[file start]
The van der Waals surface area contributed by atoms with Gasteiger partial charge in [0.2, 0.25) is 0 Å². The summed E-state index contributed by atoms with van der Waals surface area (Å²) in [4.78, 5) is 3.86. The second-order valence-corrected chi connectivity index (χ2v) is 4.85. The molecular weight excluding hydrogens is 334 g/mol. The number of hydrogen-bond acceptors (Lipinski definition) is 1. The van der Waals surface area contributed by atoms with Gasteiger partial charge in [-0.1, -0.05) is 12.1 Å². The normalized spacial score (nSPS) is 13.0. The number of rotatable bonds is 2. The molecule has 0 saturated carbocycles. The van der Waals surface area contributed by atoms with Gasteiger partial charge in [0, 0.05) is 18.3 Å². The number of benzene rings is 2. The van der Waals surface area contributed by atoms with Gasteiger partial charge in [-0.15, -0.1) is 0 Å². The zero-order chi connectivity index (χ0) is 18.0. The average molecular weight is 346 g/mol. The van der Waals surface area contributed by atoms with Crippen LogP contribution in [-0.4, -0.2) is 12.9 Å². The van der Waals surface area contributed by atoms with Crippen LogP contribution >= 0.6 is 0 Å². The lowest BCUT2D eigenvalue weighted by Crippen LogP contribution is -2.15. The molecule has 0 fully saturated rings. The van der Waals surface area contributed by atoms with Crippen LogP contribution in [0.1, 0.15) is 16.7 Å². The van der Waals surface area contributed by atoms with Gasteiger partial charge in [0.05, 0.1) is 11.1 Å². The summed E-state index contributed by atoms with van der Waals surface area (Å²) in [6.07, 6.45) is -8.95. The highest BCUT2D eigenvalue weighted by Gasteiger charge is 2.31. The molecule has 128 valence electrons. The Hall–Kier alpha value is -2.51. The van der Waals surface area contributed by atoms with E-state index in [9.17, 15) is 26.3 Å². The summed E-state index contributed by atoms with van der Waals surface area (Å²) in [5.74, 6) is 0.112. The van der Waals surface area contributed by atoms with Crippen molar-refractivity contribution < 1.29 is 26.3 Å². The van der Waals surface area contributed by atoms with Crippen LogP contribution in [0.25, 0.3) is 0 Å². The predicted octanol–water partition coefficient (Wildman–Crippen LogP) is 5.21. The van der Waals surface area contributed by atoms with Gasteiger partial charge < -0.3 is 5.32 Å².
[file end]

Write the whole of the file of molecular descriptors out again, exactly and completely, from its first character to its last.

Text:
The van der Waals surface area contributed by atoms with Gasteiger partial charge in [0.2, 0.25) is 0 Å². The summed E-state index contributed by atoms with van der Waals surface area (Å²) in [4.78, 5) is 3.86. The second-order valence-corrected chi connectivity index (χ2v) is 4.85. The molecular weight excluding hydrogens is 334 g/mol. The number of hydrogen-bond acceptors (Lipinski definition) is 1. The van der Waals surface area contributed by atoms with Gasteiger partial charge in [-0.1, -0.05) is 12.1 Å². The normalized spacial score (nSPS) is 13.0. The number of rotatable bonds is 2. The molecule has 0 saturated carbocycles. The van der Waals surface area contributed by atoms with Gasteiger partial charge in [0, 0.05) is 18.3 Å². The number of benzene rings is 2. The van der Waals surface area contributed by atoms with Gasteiger partial charge in [-0.15, -0.1) is 0 Å². The zero-order chi connectivity index (χ0) is 18.0. The average molecular weight is 346 g/mol. The van der Waals surface area contributed by atoms with Crippen LogP contribution in [-0.4, -0.2) is 12.9 Å². The van der Waals surface area contributed by atoms with Crippen LogP contribution >= 0.6 is 0 Å². The lowest BCUT2D eigenvalue weighted by Crippen LogP contribution is -2.15. The molecule has 0 fully saturated rings. The van der Waals surface area contributed by atoms with Crippen LogP contribution in [0.1, 0.15) is 16.7 Å². The van der Waals surface area contributed by atoms with Gasteiger partial charge in [0.05, 0.1) is 11.1 Å². The summed E-state index contributed by atoms with van der Waals surface area (Å²) in [6.07, 6.45) is -8.95. The highest BCUT2D eigenvalue weighted by Gasteiger charge is 2.31. The molecule has 128 valence electrons. The Hall–Kier alpha value is -2.51. The van der Waals surface area contributed by atoms with E-state index in [9.17, 15) is 26.3 Å². The summed E-state index contributed by atoms with van der Waals surface area (Å²) in [5.74, 6) is 0.112. The van der Waals surface area contributed by atoms with Crippen molar-refractivity contribution < 1.29 is 26.3 Å². The van der Waals surface area contributed by atoms with Crippen LogP contribution in [0.25, 0.3) is 0 Å². The predicted octanol–water partition coefficient (Wildman–Crippen LogP) is 5.21. The van der Waals surface area contributed by atoms with Gasteiger partial charge < -0.3 is 5.32 Å².